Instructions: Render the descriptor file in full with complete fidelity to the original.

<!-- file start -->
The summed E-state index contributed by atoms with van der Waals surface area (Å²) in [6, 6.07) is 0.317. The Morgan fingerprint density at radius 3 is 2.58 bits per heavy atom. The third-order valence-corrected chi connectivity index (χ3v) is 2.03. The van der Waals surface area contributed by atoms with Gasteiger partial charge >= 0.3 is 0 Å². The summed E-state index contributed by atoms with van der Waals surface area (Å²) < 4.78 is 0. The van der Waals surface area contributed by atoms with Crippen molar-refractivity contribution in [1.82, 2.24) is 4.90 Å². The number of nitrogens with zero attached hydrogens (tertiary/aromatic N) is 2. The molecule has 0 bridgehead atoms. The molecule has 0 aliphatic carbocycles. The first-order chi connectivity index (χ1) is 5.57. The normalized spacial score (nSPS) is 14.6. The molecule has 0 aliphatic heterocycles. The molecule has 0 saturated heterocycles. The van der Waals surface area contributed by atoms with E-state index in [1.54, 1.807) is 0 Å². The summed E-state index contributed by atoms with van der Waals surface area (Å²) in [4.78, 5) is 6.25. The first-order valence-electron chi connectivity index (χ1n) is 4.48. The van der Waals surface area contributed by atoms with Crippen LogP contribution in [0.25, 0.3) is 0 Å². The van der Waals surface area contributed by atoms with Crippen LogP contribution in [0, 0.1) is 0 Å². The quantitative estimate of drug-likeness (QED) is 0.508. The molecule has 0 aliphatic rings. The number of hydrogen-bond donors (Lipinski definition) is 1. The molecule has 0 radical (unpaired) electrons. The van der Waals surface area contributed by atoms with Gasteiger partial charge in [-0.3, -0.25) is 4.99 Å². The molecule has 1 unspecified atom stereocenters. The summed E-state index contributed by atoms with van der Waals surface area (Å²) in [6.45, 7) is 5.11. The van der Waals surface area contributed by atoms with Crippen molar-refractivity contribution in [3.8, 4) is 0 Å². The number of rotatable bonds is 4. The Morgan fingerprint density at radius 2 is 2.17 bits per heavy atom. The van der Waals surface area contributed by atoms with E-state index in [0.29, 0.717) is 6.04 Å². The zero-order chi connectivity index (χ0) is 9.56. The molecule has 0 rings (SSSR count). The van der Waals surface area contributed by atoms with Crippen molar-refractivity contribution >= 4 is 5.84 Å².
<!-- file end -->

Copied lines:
The summed E-state index contributed by atoms with van der Waals surface area (Å²) in [6, 6.07) is 0.317. The Morgan fingerprint density at radius 3 is 2.58 bits per heavy atom. The third-order valence-corrected chi connectivity index (χ3v) is 2.03. The van der Waals surface area contributed by atoms with Gasteiger partial charge >= 0.3 is 0 Å². The summed E-state index contributed by atoms with van der Waals surface area (Å²) < 4.78 is 0. The van der Waals surface area contributed by atoms with Crippen molar-refractivity contribution in [1.82, 2.24) is 4.90 Å². The number of nitrogens with zero attached hydrogens (tertiary/aromatic N) is 2. The molecule has 0 bridgehead atoms. The molecule has 0 aliphatic carbocycles. The first-order chi connectivity index (χ1) is 5.57. The normalized spacial score (nSPS) is 14.6. The molecule has 0 aliphatic heterocycles. The molecule has 0 saturated heterocycles. The van der Waals surface area contributed by atoms with E-state index in [1.54, 1.807) is 0 Å². The summed E-state index contributed by atoms with van der Waals surface area (Å²) in [4.78, 5) is 6.25. The first-order valence-electron chi connectivity index (χ1n) is 4.48. The van der Waals surface area contributed by atoms with Crippen LogP contribution in [0.25, 0.3) is 0 Å². The van der Waals surface area contributed by atoms with Crippen LogP contribution in [0, 0.1) is 0 Å². The quantitative estimate of drug-likeness (QED) is 0.508. The molecule has 0 aliphatic rings. The number of hydrogen-bond donors (Lipinski definition) is 1. The molecule has 0 radical (unpaired) electrons. The van der Waals surface area contributed by atoms with Gasteiger partial charge in [-0.3, -0.25) is 4.99 Å². The molecule has 1 unspecified atom stereocenters. The summed E-state index contributed by atoms with van der Waals surface area (Å²) in [6.45, 7) is 5.11. The van der Waals surface area contributed by atoms with Crippen molar-refractivity contribution in [3.8, 4) is 0 Å². The number of rotatable bonds is 4. The Morgan fingerprint density at radius 2 is 2.17 bits per heavy atom. The van der Waals surface area contributed by atoms with E-state index in [0.29, 0.717) is 6.04 Å². The zero-order chi connectivity index (χ0) is 9.56. The molecule has 0 rings (SSSR count). The van der Waals surface area contributed by atoms with Crippen molar-refractivity contribution >= 4 is 5.84 Å².